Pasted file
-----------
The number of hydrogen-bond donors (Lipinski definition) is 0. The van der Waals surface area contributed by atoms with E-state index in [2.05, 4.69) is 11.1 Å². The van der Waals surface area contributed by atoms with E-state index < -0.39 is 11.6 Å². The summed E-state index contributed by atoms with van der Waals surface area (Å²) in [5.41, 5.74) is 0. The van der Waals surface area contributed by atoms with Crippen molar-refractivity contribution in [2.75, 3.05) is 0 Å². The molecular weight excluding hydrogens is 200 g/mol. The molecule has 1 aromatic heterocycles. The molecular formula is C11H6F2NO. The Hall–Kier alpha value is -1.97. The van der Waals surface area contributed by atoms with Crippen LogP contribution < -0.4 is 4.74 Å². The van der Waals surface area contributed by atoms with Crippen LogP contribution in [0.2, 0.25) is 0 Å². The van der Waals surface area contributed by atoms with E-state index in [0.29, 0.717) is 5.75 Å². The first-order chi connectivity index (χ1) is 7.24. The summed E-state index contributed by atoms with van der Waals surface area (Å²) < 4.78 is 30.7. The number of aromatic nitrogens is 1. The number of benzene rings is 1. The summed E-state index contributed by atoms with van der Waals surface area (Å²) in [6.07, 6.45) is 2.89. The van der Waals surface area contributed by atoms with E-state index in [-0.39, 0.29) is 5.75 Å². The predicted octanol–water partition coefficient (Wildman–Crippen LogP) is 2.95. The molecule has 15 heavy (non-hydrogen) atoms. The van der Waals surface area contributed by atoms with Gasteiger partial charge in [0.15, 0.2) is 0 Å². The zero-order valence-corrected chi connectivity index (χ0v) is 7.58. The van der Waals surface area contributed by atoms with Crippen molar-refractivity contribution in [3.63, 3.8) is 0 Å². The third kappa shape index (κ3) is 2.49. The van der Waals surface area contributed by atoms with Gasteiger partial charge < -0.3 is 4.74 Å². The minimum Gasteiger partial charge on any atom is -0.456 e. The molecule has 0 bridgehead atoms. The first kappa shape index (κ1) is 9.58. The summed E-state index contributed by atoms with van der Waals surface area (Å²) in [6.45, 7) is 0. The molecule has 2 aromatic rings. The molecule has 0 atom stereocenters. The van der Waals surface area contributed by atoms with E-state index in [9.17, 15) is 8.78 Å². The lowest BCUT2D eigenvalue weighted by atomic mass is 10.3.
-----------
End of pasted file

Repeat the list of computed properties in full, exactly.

The number of hydrogen-bond donors (Lipinski definition) is 0. The van der Waals surface area contributed by atoms with E-state index in [2.05, 4.69) is 11.1 Å². The van der Waals surface area contributed by atoms with E-state index < -0.39 is 11.6 Å². The summed E-state index contributed by atoms with van der Waals surface area (Å²) in [5.41, 5.74) is 0. The van der Waals surface area contributed by atoms with Crippen molar-refractivity contribution in [2.75, 3.05) is 0 Å². The molecular weight excluding hydrogens is 200 g/mol. The molecule has 1 aromatic heterocycles. The molecular formula is C11H6F2NO. The Hall–Kier alpha value is -1.97. The van der Waals surface area contributed by atoms with Crippen LogP contribution < -0.4 is 4.74 Å². The van der Waals surface area contributed by atoms with Crippen LogP contribution in [0.2, 0.25) is 0 Å². The van der Waals surface area contributed by atoms with E-state index in [0.29, 0.717) is 5.75 Å². The first-order chi connectivity index (χ1) is 7.24. The summed E-state index contributed by atoms with van der Waals surface area (Å²) < 4.78 is 30.7. The number of aromatic nitrogens is 1. The number of benzene rings is 1. The summed E-state index contributed by atoms with van der Waals surface area (Å²) in [6.07, 6.45) is 2.89. The van der Waals surface area contributed by atoms with E-state index in [-0.39, 0.29) is 5.75 Å². The predicted octanol–water partition coefficient (Wildman–Crippen LogP) is 2.95. The molecule has 15 heavy (non-hydrogen) atoms. The van der Waals surface area contributed by atoms with Gasteiger partial charge in [0.15, 0.2) is 0 Å². The zero-order valence-corrected chi connectivity index (χ0v) is 7.58. The van der Waals surface area contributed by atoms with Crippen molar-refractivity contribution in [3.63, 3.8) is 0 Å². The third kappa shape index (κ3) is 2.49. The van der Waals surface area contributed by atoms with Gasteiger partial charge < -0.3 is 4.74 Å². The minimum Gasteiger partial charge on any atom is -0.456 e. The molecule has 0 bridgehead atoms. The first kappa shape index (κ1) is 9.58. The summed E-state index contributed by atoms with van der Waals surface area (Å²) in [6.45, 7) is 0. The molecule has 2 aromatic rings. The molecule has 0 atom stereocenters. The van der Waals surface area contributed by atoms with E-state index in [9.17, 15) is 8.78 Å². The lowest BCUT2D eigenvalue weighted by atomic mass is 10.3.